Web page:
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Wednesday, Nov 9, 2011, 4:20 pm

A Move to Amend: 7 Dems Take on ‘Citizens United’ in U.S. Senate

By Patrick Glennon

Many Occupy protesters have focused their displeasure on last year's Supreme Court ruling granting corporations personhood.
(David Shankbone/Flickr)

Last year’s Citizens United ruling—the controversial Supreme Court decision that shot down regulations restricting corporate donations in U.S. elections—is about to encounter its first significant challenge in mainstream politics.

On November 1, a handful of Democratic senators proposed a constitutional amendment that would effectively overturn the landmark case. The primary co-sponsors of the proposed amendment, Tom Udall (D-N.M.) and Michael Bennet (D-Colo.), argue that their plan would provide “badly needed stability” in campaign financing by reversing the decision and re-empowering the electoral voice of ordinary Americans. The legislation has been referred to the judiciary committee.

Known as S.J. Res. 29 (see the text here), the proposed amendment has attracted additional support from Sens. Tom Harkin (D-Iowa), Dick Durbin (D-Ill.), Chuck Schumer (D-N.Y.), Sheldon Whitehouse (D-R.I.) and Jeff Merkley (D-Ore.). That means just seven out 50 senators are on record as supporting the amendment.

The Citizens United ruling, decided by a 5-4 split court in 2010, officially established the idea that corporations are (legally speaking) people, and therefore deserve the same rights to free speech that actual citizens enjoy—including in the realm of campaign finance. As such, the decision held that government regulation curbing corporate money in politics constitutes a breach of First Amendment rights.

The ruling also fortified politicians’ right to anonymity concerning the specifics of their fundraising, throwing into doubt more than ever whose interests are served by elected officials. (For more background on the ruling and details on campaigns to reverse its effects, see In These TimesSeptember cover story by Joel Bleifuss.)

The results of the ruling are already manifested in recent campaign spending patterns. As Reuters reports, the 2012 campaign cycle will set a record with a projected $8 billion in expendatures. This is a $1 billion increase from last year, and is especially remarkable as only one of the two major parties is currently undergoing a presidential primary.

As the Chicagoist reports, S.J. Res. 29 would not directly impose regulations on campaign financing. Rather, it would arm Congress with the constitutional power to enact reforms opposing the court’s ruling.

The amendment would not only enable Congress to shirk Citizens United, but would also effectively overturn the infamous Buckley v. Valeo case—the 1976 Supreme Court decision that legally defined money as a form of free speech, thus rendering unfettered campaign donations a means of expression protected by the First Amendment.

In a press statement announcing his support for the measure, Sen. Sheldon Whitehouse expressed dismay over the system set in place by Citizens United, which he says gives CEOs and the nation’s wealthiest “a giant corporate megaphone . . . to amplify their voice with treasury funds [from their] corporation[s] to the point where it drowns out the voices of regular Americans.”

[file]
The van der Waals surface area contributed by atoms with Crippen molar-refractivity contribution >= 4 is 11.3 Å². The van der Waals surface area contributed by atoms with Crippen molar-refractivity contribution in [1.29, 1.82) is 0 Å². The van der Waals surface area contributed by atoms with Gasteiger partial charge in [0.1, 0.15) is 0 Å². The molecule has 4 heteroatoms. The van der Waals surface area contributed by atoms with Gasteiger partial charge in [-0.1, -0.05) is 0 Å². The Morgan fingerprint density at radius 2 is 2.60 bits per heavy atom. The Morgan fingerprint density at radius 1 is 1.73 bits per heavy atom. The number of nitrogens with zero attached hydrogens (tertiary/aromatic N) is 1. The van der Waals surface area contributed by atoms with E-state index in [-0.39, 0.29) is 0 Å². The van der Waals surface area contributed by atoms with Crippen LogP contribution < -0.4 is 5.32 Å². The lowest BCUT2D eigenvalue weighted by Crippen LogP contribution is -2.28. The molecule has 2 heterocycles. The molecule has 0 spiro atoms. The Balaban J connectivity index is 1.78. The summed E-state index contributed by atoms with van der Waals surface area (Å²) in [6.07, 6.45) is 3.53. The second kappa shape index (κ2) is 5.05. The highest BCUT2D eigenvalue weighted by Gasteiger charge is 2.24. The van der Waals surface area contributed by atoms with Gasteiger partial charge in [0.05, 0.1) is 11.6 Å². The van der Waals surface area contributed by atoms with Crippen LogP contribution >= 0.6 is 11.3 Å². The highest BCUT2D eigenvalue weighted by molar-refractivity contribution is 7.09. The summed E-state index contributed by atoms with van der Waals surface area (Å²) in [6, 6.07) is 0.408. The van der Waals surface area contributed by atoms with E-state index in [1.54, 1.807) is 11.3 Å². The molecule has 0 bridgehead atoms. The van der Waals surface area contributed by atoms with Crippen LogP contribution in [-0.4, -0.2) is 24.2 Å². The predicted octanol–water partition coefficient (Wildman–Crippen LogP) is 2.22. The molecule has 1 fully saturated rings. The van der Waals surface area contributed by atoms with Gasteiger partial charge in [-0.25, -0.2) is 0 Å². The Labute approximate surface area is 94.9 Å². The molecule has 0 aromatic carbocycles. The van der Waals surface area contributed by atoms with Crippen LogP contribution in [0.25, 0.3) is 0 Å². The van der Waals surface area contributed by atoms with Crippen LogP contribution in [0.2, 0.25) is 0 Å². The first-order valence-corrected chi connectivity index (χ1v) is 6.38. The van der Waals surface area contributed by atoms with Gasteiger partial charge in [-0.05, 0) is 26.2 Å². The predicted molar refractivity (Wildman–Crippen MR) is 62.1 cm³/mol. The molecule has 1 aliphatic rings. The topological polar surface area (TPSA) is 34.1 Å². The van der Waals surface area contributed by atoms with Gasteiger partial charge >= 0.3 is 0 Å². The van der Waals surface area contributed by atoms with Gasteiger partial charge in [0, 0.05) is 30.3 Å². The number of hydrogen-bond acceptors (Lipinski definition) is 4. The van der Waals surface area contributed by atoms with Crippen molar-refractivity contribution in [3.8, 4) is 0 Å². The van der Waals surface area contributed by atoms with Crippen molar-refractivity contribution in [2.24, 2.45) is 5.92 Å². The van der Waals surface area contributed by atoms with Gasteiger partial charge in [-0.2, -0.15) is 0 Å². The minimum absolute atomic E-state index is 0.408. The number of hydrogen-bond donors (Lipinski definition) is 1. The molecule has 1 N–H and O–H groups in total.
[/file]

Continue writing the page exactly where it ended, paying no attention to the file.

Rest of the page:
Sen. Whitehouse heralded the proposed amendment as a viable cure, arguing that it would restore constitutional principles and return the electoral process back to what the founders “obviously intended.”

Another of the amendment’s supporters, Dick Durbin (D-Ill.), stated that the results of Citizens United "jeopardize core principles of our democracy and threaten to give corporations and special interests an outsized influence on our elections.”

As participants of the Occupy movement coalesce around the "We Are the 99%" mantra, Citizens United has quickly become a symbolic example of how growing inequality in the U.S. is a structural result of power distribution in Washington. The growing awareness of the case has undoubtedly encouraged politicians to address the issue.

Though the proposed amendment is a significant step for activists opposed to the ruling, the move is still a long shot. The amendment would have to secure a three-fourths majority in both chambers of Congress. Then, at least three quarters of the 50 state legislatures would have to ratify it. Only 33 proposed amendments have passed both houses of Congress in the history of the United States. Of those proposals, only 27 were ratified by the requisite number of states.

Nonetheless, the issue has entered mainstream debate via the senators' proposal. And perhaps—even though the amendment faces immense hurdles—it may inspire other efforts to resist the corporate hijacking of the U.S. electoral process.  

The nonprofit group Move to Amend, which advocates amending the U.S. Constitution, is planning to mark the second anniversary of Citizens United by "occupying the [federal] courts" on January 20, 2012. Federal judges, beware.

Patrick Glennon is a writer and musician living in Chicago. He received his B.A. in History from Skidmore College and currently works as Communications Manager for the Michael Forti for Cook County Court campaign and as the web intern at In These Times.

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